“Left to itself, the smallpox virus is constantly mutating. We have to make sure that our supplies of vaccine are up-to-date. So WHO was careful never to completely abolish the disease. It deliberately allowed smallpox to flourish in a remote corner of a small third-world country, so that it could keep an eye on how the virus was evolving. Sadly, a few people went on dying, and are still dying to this day. But it’s worth it for the rest of the world. That way we'll always be ready if there’s an outbreak of the disease.”

Ryan stared through the plastic windows at the wall map of Beirut and the TV monitors with their scenes of smoke and gunfire. The Hilton was burning again.

“And Beirut, doctor? Here you're keeping an eye on another virus?”

“That’s right, Ryan. The virus of war. Or, if you like, the martial spirit. Not a physical virus, but a psychological one even more dangerous than smallpox. The world is at peace, Ryan. There hasn’t been a war anywhere for thirty years—there are no armies or air forces, and all disputes are settled by negotiation and compromise, as they should be. No one would dream of going to war, any more than a sane mother would shoot her own children if she was cross with them. But we have to protect ourselves against the possibility of a mad strain emerging, against the chance that another Hitler or Pol Pot might appear.”

  • i sure never heard of smallpox being allowed to survive -- it makes no sense since so contagious.
    – releseabe
    Commented Nov 15, 2020 at 6:49
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    Best cover for this story on this collection: isfdb.org/cgi-bin/pl.cgi?262101 ... I have somehwere in my archive. Commented Nov 15, 2020 at 16:13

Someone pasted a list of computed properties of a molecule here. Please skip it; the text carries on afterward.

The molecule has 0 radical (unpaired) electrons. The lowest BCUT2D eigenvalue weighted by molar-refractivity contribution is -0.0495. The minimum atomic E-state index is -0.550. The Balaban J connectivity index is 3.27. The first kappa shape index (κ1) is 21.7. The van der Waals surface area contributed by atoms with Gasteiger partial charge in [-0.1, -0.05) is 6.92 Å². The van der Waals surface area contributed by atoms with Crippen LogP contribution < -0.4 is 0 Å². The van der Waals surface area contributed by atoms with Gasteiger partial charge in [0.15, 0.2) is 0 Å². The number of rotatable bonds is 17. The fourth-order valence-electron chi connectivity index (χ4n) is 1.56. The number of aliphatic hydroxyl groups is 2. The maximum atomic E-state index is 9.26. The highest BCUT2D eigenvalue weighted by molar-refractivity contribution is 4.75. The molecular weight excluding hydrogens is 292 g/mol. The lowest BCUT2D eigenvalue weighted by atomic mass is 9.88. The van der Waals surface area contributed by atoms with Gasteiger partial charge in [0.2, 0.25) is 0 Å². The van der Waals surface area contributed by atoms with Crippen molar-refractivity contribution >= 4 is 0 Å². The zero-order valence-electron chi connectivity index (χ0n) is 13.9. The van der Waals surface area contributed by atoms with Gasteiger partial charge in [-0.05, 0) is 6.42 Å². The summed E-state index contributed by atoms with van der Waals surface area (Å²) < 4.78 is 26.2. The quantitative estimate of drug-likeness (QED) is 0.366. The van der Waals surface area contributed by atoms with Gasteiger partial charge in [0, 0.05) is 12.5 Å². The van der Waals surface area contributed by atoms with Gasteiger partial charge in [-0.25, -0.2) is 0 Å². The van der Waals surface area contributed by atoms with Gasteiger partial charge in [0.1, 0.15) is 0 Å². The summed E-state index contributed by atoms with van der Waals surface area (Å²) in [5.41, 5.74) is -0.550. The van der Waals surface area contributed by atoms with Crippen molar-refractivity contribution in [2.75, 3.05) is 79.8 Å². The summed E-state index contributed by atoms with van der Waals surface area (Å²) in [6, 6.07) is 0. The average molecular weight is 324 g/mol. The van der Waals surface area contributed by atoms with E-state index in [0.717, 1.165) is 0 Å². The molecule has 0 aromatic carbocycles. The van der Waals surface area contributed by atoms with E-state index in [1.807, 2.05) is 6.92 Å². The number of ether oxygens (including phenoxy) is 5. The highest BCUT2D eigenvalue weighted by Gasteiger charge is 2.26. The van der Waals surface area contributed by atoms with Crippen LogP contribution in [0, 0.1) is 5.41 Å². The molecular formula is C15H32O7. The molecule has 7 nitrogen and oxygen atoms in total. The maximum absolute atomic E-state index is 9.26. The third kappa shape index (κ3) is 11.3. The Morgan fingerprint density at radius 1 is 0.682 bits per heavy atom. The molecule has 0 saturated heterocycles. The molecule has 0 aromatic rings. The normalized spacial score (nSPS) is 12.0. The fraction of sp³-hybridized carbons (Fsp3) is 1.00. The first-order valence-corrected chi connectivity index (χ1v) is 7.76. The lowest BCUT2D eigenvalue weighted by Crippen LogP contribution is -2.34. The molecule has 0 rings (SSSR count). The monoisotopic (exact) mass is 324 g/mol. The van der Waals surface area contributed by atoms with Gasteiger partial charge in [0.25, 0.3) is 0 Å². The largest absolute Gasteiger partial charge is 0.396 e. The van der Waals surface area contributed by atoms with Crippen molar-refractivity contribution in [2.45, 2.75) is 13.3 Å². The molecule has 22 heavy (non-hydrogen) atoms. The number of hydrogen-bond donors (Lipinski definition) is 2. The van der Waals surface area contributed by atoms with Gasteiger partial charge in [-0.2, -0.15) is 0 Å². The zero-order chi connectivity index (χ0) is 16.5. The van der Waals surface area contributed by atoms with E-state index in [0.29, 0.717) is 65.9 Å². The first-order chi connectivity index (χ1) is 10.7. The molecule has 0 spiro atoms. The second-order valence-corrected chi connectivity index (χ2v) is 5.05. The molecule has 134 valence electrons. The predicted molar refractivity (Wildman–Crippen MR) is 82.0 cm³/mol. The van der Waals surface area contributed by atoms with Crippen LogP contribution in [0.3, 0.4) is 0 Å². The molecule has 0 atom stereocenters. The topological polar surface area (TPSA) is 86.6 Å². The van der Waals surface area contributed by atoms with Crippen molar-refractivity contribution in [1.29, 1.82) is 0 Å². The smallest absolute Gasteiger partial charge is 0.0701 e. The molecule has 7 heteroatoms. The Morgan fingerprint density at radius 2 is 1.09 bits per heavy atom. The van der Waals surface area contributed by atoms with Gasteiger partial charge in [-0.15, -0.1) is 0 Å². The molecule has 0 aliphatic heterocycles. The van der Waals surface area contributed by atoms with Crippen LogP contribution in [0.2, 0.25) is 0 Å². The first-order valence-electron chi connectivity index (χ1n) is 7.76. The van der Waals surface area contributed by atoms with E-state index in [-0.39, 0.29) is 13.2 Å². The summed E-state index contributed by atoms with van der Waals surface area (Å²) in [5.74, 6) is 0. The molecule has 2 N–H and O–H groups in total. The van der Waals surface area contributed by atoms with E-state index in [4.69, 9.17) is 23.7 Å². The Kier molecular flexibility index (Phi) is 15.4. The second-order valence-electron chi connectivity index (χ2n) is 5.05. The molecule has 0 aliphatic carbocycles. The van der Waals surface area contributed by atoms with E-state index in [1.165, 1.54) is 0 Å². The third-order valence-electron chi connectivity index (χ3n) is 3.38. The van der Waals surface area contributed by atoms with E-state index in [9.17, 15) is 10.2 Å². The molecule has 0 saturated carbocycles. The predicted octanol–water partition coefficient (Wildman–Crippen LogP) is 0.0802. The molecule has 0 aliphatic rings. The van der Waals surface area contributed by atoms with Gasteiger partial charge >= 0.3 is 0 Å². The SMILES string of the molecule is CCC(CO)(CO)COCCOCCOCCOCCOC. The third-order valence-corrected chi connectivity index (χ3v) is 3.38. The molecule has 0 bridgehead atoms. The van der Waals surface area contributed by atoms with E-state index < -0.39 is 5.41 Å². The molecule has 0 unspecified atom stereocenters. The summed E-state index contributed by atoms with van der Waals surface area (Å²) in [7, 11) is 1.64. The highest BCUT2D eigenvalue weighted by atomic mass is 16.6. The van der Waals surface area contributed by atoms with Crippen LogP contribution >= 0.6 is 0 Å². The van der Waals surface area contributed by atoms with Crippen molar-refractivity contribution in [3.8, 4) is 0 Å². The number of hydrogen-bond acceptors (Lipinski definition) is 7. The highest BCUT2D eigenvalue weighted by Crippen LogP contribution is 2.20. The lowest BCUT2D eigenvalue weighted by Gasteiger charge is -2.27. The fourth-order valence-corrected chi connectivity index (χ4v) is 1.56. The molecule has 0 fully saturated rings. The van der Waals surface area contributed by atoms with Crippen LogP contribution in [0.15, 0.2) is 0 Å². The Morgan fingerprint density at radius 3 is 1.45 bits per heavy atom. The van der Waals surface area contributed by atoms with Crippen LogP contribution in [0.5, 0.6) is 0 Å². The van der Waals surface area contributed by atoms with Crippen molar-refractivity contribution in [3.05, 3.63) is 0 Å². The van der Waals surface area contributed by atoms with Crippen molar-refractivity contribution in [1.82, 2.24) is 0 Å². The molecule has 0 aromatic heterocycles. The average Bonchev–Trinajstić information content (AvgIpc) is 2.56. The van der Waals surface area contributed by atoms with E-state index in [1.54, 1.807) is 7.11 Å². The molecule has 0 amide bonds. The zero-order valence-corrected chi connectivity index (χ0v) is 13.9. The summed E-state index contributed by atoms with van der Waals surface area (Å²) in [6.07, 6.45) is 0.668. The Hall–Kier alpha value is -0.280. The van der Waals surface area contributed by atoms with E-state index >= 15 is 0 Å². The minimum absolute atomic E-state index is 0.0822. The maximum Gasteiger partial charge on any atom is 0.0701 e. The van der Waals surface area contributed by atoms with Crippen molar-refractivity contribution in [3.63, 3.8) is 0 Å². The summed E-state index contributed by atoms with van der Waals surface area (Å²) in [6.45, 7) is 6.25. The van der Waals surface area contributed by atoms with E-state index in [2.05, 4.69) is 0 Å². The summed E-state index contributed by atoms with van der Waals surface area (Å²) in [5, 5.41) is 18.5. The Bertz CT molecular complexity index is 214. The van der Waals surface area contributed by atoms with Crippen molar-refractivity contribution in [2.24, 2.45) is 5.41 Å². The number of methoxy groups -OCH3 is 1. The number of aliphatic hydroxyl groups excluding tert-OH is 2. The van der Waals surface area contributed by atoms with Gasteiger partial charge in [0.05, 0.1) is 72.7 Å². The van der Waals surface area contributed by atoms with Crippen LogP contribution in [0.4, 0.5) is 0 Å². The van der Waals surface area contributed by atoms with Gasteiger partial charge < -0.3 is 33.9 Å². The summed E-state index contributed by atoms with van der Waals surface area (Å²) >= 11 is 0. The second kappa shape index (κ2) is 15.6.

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    I actually remember reading an account several years ago, of a worker at a facility who stores biopsy results and tissue specimens, who had a badly stored container open up on him, finding out that it was marked as being from a smallpox victim. After much testing, it was found that the virus was dead in the sample, but imagine if the container had not been properly labeled, the virus was still active enough to infect him, and another outbreak started...
    – FuzzyBoots
    Commented Nov 15, 2020 at 16:31
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    In case you're interested, rinderpest is (AFAIK) the only other widespread virus to be eliminated in the wild. (SARS-Cov-1 was eliminated too, but it never became widespread.) Polio and measles eradication could happen in the future, although I agree that we have been consistently overoptimistic (in 2010 there was a goal of eradication by 2015 ...) who.int/news-room/fact-sheets/detail/measles
    – Ben Bolker
    Commented Nov 15, 2020 at 20:11
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    you've nailed it, this is exactly the story i remember. Thank you! as for the two remaining smallpox repositories, i remain very concerned about the security of the Russian repository.
    – sophocles
    Commented Nov 16, 2020 at 16:46